"When a man cannot choose, he ceases to be a man."
— Prison Chaplain
A Clockwork Orange is a 1962 novella by Anthony Burgess. It was adapted into a 1971 film by Stanley Kubrick. In a dystopic future where street crime is rampant and youths are uncontrollable, teenage sociopath Alex and his friends prowl the night spreading terror and destruction wherever they go. By daybreak, Alex returns home to his vapid parents, who turn a blind eye to his activities, and enjoys his second favorite thing in the world: classical music. On one particular night, his gang brutalizes some people they find on the street, then steal a sports car and drive out to an isolated mansion to torture and rape the resident couple. They finish the night off at their local watering hole, where they sip milk laced with narcotics.Things are going swimmingly for Alex until his gang begins to chafe under his leadership. Alex is still content with pointless violence, but the gang is starting to grow up and think about making a profit. After a fight for supremacy, he reasserts himself as the leader, but bows to the gang's interest in robbing a wealthy widow's house. Alex takes the lead in the robbery, but the widow discovers him, leading to a fight. As the gang flees, they betray Alex and leave him for the police to apprehend. At the station, the police inform Alex that the widow died of her injuries, making him a murderer. He is quickly sentenced to a lengthy prison term.In prison, Alex settles into his old habits, pretending to be a model prisoner while plotting his return to violence. When he discovers that the government is planning to test an experimental treatment on a prisoner in exchange for freedom, Alex jumps at the opportunity. The prison chaplain warns him not to volunteer, claiming that no external force can turn a man good, but Alex is only interested in getting free and returning to his murderous ways.The treatment turns out to be a nightmare. Alex is constantly injected with drugs that make him sick while watching scenes of violence in a theater. His mind soon associates violence with the sickness, causing a Pavlovian response. Particularly abhorrent to him is the classical music on the soundtrack, which he inadvertently relates with the sickness as well. When the procedure is complete, Alex cannot even think about violence or rape without suffering from crippling illness, rendering him harmless to society. He also can't listen to his favorite music without intense pain.Alex's case is controversial. His own prison chaplain argues against the procedure, and other critics agree that removing Alex's capacity for moral choice has not turned him good, but reduced him into a programmable machine. The government, however, is only interested in the bottom line of cutting down crime. They release Alex into the world, still evil to his core, but without the ability to defend himself against all his enemies and former victims. His fate ultimately proves the self-defeating nature of the government's program.For tropes specific to the movie, see A Clockwork Orange.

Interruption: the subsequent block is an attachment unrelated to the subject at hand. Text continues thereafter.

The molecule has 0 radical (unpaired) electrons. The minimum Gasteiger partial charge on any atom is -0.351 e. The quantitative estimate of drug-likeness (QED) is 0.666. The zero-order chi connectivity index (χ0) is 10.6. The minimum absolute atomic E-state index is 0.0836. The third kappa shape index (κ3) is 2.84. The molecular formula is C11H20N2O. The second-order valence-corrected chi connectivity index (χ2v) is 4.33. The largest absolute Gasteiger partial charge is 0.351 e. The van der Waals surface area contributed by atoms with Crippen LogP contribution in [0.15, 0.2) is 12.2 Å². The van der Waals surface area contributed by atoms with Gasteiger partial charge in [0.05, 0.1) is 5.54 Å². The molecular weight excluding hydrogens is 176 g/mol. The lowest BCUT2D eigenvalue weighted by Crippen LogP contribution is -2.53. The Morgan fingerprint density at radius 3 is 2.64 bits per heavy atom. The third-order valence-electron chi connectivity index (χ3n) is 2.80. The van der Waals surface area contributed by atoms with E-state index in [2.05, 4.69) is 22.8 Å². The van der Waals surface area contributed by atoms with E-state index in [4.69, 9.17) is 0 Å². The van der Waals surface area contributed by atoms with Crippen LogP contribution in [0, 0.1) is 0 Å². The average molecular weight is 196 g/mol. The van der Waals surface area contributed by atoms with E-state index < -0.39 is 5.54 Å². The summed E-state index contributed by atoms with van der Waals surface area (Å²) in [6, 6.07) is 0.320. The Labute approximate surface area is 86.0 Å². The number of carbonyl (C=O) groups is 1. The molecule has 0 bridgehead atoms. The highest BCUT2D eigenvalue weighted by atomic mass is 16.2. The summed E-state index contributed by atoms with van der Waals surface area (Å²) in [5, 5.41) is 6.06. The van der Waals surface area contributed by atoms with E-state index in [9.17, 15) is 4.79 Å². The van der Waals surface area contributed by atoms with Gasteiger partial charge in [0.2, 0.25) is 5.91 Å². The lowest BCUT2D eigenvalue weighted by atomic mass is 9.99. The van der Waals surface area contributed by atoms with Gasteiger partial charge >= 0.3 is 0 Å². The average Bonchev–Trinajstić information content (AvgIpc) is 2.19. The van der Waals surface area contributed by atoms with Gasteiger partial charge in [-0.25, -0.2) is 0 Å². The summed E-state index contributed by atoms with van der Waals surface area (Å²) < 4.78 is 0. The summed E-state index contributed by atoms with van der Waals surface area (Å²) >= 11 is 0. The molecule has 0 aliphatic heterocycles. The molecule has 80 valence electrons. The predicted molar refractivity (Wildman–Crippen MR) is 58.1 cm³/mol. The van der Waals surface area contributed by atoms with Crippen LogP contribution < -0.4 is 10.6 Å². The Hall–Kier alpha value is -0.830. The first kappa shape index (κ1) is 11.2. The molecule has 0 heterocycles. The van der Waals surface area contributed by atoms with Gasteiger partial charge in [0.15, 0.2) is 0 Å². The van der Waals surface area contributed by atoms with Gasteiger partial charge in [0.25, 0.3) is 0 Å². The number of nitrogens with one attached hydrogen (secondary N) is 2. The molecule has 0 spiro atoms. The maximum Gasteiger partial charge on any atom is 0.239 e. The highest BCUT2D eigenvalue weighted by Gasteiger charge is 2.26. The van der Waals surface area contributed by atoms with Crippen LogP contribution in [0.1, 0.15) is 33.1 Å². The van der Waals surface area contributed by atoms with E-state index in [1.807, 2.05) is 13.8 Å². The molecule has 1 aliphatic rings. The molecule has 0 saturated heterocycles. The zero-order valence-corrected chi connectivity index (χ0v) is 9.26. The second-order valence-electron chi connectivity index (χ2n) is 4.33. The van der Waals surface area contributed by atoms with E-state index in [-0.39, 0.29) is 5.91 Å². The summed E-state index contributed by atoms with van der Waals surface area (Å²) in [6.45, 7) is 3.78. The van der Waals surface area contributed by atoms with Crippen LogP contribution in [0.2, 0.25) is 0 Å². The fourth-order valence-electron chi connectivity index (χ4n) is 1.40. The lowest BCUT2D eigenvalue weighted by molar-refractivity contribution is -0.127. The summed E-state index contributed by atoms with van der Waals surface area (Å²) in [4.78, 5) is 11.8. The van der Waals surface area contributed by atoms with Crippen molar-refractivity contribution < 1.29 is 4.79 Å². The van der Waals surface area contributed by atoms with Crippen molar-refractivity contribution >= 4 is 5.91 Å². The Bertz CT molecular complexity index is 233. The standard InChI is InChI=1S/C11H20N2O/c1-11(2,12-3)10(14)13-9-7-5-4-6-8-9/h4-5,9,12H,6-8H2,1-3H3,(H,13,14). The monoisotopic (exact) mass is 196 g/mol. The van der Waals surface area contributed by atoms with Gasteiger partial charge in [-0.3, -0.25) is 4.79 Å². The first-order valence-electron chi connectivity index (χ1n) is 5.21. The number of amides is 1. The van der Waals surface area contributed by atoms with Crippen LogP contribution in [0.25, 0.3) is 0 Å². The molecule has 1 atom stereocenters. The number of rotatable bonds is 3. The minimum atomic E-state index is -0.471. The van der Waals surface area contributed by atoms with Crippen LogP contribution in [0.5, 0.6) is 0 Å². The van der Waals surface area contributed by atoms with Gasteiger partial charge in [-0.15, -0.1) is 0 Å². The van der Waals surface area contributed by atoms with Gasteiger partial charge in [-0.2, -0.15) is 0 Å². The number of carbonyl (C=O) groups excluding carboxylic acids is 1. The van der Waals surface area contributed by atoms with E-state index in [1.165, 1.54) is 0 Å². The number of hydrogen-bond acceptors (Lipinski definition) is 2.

Adults Are Useless: Alex's parents are either clueless about his nightly excursions or in complete denial. They abandon him once he gets out of prison. Almost every other adult Alex meets wants to use him to further their political agenda or pound the living daylights out of him for his ruthless acts. Even the prison chaplain, the closest thing in the book to a character who cares about Alex as a person, just wants to bugger him. Not that Alex exactly invites compassion.
An Aesop: Human goodness must come from free will; as such it is intrinsically wrong to deny even the vilest of individuals their capacity for moral choice.
Anti-Hero: Alex is a reprehensible human being through most of the story, but it's actually the government who is the villain, trying to rob him of moral choice. The British version makes this more clear with the 21st chapter, in which Alex finally reforms.